The Estate of Jean Maureen Dahle, deceased 2021 BCSC718 discussed the law relating to the removal of an executor, both under s 158 WESA, the common law and S. 31 Trustee Act.
The court was asked by two co executors to remove the other.
The court declined to remove either but appointed a third corporate trustee as a third co executor.
Section 158(3) of the WESA builds on the common law jurisprudence and provides statutory authority for removal of an executor of an estate (referred to as a “personal representative” in the WESA) in circumstances where the Court considers that the executor should not continue in office. The relevant part of s. 158(3) provides:
(3) Subject to the terms of a will, if any, and to subsection (3.1), the court, by order, may remove or pass over a person otherwise entitled to be or to become a personal representative if the court considers that the personal representative or person entitled to become the personal representative should not continue in office or be granted probate or administration, including, without limitation, if the personal representative or person entitled to become the personal representative, as the case may be,
(i) unable to make the decisions necessary to discharge the office of personal representative,
(ii) not responsive, or
(iii) otherwise unwilling or unable to or unreasonably refuses to carry out the duties of a personal representative,
to an extent that the conduct of the personal representative hampers the efficient administration of the estate, or
[ Section 158(4) of the WESA provides that an order to remove an individual as an executor does not remove that person as a trustee of the estate.
Section 31 of the Trustee Act provides the statutory authority for the Court to remove an individual as a trustee, including as a trustee of an estate:
31 If it is expedient to appoint a new trustee and it is found inexpedient, difficult or impracticable to do so without the assistance of the court, it is lawful for the court to make an order appointing a new trustee or trustees, whether there is an existing trustee or not at the time of making the order, and either in substitution for or in addition to any existing trustees.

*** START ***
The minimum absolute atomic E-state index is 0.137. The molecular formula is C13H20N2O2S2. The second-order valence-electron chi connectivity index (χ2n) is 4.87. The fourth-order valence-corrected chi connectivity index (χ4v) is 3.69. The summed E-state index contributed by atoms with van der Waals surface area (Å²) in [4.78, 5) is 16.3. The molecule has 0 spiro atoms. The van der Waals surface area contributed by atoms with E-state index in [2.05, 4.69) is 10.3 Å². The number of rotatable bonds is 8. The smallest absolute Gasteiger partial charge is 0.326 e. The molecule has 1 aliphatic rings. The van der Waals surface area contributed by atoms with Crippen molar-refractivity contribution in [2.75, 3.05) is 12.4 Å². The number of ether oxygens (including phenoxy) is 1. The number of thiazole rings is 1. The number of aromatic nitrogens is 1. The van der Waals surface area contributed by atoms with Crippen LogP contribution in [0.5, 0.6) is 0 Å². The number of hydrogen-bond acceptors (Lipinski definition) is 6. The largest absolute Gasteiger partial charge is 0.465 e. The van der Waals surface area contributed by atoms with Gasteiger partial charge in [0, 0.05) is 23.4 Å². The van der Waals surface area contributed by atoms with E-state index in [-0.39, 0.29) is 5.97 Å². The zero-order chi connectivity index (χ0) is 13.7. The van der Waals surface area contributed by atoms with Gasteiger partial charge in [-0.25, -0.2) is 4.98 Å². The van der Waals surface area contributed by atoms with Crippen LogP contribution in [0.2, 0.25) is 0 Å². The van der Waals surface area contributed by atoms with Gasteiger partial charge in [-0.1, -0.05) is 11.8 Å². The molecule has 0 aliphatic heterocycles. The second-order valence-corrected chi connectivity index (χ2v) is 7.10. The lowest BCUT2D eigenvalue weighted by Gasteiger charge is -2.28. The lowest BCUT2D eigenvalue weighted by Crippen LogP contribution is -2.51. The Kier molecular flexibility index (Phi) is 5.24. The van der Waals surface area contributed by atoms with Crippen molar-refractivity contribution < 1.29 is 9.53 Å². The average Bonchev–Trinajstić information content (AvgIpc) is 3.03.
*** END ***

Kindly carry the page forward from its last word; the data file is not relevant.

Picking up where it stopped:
[A testator’s discretion to choose their executors and trustees should be given deference and not interfered with lightly: DeCotiis v. DeCotiis, 2008 BCSC 1206 at paras. 11–12. Ms. Dahle did not provide either Tim or Martin with sole decision-making power with respect to the estate or the Nickey Trust, and thus, they must exercise their duties jointly as co-executors and co-trustees and they are expected to act unanimously: Clock Holdings Ltd. v. Braich Estate, 2008 BCSC 1697 at para. 16.
While not determinative, animosity among co-executors may be a relevant factor in determining whether it is reasonable for them to be expected to carry out their duties effectively and efficiently: Nieweler Estate (Re), 2019 BCSC 401 at para. 29 [Nieweler]. To this I would add that it is relevant to consider whether the animosity is such that the duties could not be carried out efficiently and effectively, even with the assistance of a third party.
Unreasonable delay and failure to act to distribute an estate may be grounds for removal. In Dirnberger Estate, 2016 BCSC 439, Justice Kelleher referred to the Court of Appeal’s decision in Conroy v. Stokes,  4 D.L.R. 124 (B.C.C.A.) [Conroy] when describing the categories of conduct that can warrant removal of an executor:
There are four categories of conduct on an executor’s part that will warrant removal:
1. endangerment of the trust property;
2. want of honesty;
3. want of proper capacity to execute the duties; and
4. want of reasonable fidelity.
In Nieweler, Justice Myers applied the categories from Conroy concurrently with the application of the factors listed in s. 158 of the WESA. At para. 31, Justice Myers emphasized the importance of the welfare of the beneficiaries as the key factor in the exercise of the Court’s discretion to remove an executor:
[ The main guide in exercising the Court’s discretion to remove trustees is the welfare of the beneficiaries: Letterstedt at 387. It is not the interests of a particular beneficiary that are to be considered, but rather the benefit of the beneficiaries collectively: Conroy v. Stokes, at 128; Re Winter Estate, at para. 22.
It is important to note that perfection is not expected of an executor and not all acts of misconduct will lead to removal. Justice Thompson summarized this principle concisely in Estate of Forbes McTavish Campbell, 2015 BCSC 774 [Forbes McTavish]:
In Levi-Bandel v. McKeen, 2011 BCSC 247, Mr. Justice Butler removed a co-executrix. At paras. 15-16, he referred to the authorities supporting the inherent power of the court to remove a trustee. The test for removal of a trustee is the welfare of the beneficiaries of the trust estate: Letterstedt v. Broers (1884), 9 App. Cas. 371 (P.C.); Conroy v. Stokes,  B.C.J. No. 111 (C.A.). Not every act of misconduct should result in removal. The question is whether the acts or omissions endanger the trust property or show a want of honesty or proper capacity to execute the duties or reasonable fidelity: Letterstedt, at 386.
Section 159 of the WESA provides the Court with the statutory authority to appoint an executor in circumstances where the Court has discharged or removed an executor. However, the WESA, unlike s. 31 of the Trustee Act, does not explicitly provide the Court with statutory authority to appoint an additional executor where an order for removal is not made. Nonetheless, the parties are in agreement, and I also accept, that this Court’s inherent jurisdiction provides me with the authority and discretion to appoint an additional executor in circumstances where no removal order is made so long as such an order is in the best interests of the welfare of the estate’s beneficiaries.